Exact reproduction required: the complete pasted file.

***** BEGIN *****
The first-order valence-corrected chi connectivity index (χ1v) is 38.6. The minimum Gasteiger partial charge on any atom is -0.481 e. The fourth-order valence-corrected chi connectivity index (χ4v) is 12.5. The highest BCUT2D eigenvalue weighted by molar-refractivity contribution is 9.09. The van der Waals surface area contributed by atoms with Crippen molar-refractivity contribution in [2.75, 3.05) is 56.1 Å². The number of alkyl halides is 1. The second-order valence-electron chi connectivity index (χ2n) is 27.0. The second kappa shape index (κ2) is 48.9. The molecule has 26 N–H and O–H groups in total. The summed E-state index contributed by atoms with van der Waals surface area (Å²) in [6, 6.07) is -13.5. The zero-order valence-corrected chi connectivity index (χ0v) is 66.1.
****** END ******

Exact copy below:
The first-order valence-corrected chi connectivity index (χ1v) is 38.6. The minimum Gasteiger partial charge on any atom is -0.481 e. The fourth-order valence-corrected chi connectivity index (χ4v) is 12.5. The highest BCUT2D eigenvalue weighted by molar-refractivity contribution is 9.09. The van der Waals surface area contributed by atoms with Crippen molar-refractivity contribution in [2.75, 3.05) is 56.1 Å². The number of alkyl halides is 1. The second-order valence-electron chi connectivity index (χ2n) is 27.0. The second kappa shape index (κ2) is 48.9. The molecule has 26 N–H and O–H groups in total. The summed E-state index contributed by atoms with van der Waals surface area (Å²) in [6, 6.07) is -13.5. The zero-order valence-corrected chi connectivity index (χ0v) is 66.1.